You don’t have to be an attorney to know that millions of clothing products use toucan images on them (and should be allowed to). For example, there are currently “410 Toucan T-shirts designs available on 6,100 products” available for sale on Using your logic, all of these that are not produced or licensed by Kellogg’s (if any), are infringing upon Kellogg’s rights. Or at a minimum, it would be okay with you if Kellogg’s sent them all threatening cease-and-desist letters, no matter how non-cartoon or Toucan Sam-like their designs are.

    You also failed to mention anything about Kellogg’s history of bullying much smaller companies over use of toucan images. I’m not suggesting that none of Kellogg’s cases had merit, but did you bother to search the TTAB’s online database for Kellogg’s “toucan” cases? I did, and there were 53 of them, including one in 2007 against “Toucan Kids” for clothing products. Of course, it doesn’t matter to a trademark bully such as Kellogg’s, that, “The assigned trademark examining attorney…reviewed the referenced application and …determined the following: …no similar registered or pending mark has been found that would bar registration…” The same as what the examining attorney determined for MAI’s trademark application. However, it appears that Kellogg’s legal threats against Toucan Kids worked as planned, because even though the trademark office found no similar marks, Toucan Kids abandoned their trademark application soon after Kellogg’s launched its well-oiled legal attack.

    The bottom line is, you would have served yourself, and your readers, much better if you had simply admitted that you were overly harsh on MAI, and apologized. Instead, you rudely attack and alienate people who want to read and support your blog (and possibly, your legal services).

    And you don’t need to respond by telling me how ignorant I am, and how superior you are. I’m just hoping you’ll think twice before again unfairly attacking the apparent victim of a trademark bully. Corporate giants like Kellogg’s don’t need your help. Their numerous advantages allow them to win virtually all of their trademark cases by default (unless of course, they’re up against an equally-resourced opponent). It’s far to risky and expensive for most small companies to even think about trying to fight back against a multi-billion dollar corporation like Kellogg’s. In fact, Kellogg’s probably spends far more per year on attorneys’ fees, than MAI’s entire annual budget!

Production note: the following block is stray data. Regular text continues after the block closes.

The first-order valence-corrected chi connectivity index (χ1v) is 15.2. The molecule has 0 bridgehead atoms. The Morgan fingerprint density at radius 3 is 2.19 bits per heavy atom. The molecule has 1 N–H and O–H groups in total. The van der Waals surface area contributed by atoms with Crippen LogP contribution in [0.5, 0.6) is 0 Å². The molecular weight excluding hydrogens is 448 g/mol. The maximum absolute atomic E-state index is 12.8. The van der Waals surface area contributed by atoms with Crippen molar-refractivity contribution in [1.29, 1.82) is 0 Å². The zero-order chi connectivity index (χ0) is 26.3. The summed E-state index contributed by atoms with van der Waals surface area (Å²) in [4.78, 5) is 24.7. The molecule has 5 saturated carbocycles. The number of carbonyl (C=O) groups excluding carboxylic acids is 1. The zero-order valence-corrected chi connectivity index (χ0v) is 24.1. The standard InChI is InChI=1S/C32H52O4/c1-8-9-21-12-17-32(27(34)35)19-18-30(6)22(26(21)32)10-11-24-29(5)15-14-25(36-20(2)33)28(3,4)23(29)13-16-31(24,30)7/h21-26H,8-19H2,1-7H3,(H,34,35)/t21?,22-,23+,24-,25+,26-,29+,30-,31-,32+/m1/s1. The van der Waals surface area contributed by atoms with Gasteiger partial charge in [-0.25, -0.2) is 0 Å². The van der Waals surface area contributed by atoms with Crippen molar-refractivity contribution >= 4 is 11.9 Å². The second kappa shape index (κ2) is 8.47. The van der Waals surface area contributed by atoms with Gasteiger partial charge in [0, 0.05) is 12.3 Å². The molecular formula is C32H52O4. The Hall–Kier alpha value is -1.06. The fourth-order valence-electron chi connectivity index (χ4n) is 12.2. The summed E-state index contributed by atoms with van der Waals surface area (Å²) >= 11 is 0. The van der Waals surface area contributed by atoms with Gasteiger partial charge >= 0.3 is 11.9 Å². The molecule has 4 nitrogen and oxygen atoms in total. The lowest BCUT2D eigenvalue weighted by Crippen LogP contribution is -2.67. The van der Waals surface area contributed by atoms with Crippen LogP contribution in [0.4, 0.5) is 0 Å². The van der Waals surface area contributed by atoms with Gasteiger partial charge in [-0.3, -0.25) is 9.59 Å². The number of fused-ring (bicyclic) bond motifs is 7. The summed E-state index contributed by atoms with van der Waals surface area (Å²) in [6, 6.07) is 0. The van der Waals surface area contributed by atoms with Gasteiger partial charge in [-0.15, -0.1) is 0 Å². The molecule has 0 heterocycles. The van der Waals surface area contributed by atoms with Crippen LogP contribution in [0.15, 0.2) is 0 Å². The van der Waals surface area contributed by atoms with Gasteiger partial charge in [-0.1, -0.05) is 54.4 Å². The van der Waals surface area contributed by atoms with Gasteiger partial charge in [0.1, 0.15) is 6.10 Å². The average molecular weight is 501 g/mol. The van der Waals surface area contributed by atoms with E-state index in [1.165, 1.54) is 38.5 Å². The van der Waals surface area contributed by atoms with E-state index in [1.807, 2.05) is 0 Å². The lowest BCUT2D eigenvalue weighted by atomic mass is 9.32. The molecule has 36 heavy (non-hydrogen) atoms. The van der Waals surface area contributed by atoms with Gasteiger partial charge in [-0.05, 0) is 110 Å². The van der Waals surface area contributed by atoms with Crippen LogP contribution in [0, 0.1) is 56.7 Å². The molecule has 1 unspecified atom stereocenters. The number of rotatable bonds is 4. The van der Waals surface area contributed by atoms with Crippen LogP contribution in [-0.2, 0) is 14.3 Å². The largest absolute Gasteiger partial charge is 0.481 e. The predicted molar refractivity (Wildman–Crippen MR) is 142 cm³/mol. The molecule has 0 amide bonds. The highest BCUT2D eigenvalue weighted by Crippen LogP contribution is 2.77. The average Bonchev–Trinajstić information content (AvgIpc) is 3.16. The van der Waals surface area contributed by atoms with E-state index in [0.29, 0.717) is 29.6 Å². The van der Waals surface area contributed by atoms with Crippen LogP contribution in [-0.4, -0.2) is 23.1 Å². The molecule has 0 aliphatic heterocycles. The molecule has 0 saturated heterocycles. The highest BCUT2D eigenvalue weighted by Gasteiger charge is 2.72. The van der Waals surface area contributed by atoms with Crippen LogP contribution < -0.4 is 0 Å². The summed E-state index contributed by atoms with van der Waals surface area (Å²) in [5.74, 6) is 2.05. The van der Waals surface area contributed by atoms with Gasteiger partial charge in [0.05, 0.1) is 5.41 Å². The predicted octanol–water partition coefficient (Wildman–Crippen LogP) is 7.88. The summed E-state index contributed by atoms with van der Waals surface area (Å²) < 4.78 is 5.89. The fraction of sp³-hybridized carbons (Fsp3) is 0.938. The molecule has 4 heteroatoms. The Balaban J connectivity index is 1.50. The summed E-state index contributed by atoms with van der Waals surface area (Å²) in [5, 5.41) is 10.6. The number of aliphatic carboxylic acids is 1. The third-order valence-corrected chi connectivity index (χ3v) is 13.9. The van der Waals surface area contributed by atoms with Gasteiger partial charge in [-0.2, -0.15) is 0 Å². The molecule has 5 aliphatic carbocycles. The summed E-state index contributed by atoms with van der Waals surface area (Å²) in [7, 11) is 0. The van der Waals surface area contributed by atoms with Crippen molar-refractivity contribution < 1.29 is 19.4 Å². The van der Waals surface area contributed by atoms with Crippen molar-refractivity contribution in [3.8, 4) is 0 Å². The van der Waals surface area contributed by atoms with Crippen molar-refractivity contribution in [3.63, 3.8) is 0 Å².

• [Avatar for Gene Quinn]
    Gene Quinn
    September 16, 2011 03:31 pm

    tom stephan-

    So I am an ugly American because I have the audacity to say that Mexican law and Guatemalan law have no effect in the United States? Your indignation is ridiculous. It is a truism to say that the law of foreign jurisdictions doesn’t matter in the United States.

    As an attorney you should have picked up the fact that I was not defending Kellogg’s. I just pointed out the misrepresentations of MAI, which you seem to be comfortable with. Perhaps MAI should have considered whether filing a trademark application in a class of goods would result in the need for legal fees. Everyone, large or small, has a right to seek redress. The fact that you don’t understand that truth suggests you aren’t a very good attorney.


  • [Avatar for tom stephan]
    tom stephan
    September 16, 2011 02:22 pm

    Gene, your attitude toward Mexican and Guatemalan law makes you the perfect caricature of the ‘Ugly American’ so widely loved throughout the world. Having traveled extensively the last 35 years in Central and South America you absolutely fit the stereotype people there have of Americans. Your position defending Kelloggs in this dispute forcing a small entity (whose sole cause seems rather noble to me) to expend attorney fees fending off a typical American corporate conglomerate makes you a rather appropriate symbol of this country’s legal profession and a perfect example of why they are generally despised. I say this with a great deal of sadness since I have been a lawyer in Florida since 1976. Tom

  • [Avatar for Pete Xitco]
    Pete Xitco
    September 14, 2011 03:31 pm


    Does your law firm actually allow you to make such a fool of yourself?

    I’m happy to accept some of your arguments:
    – Franklin Pierce is indeed the absolute Pinnacle of Legal Knowledge. No question. You nailed that one.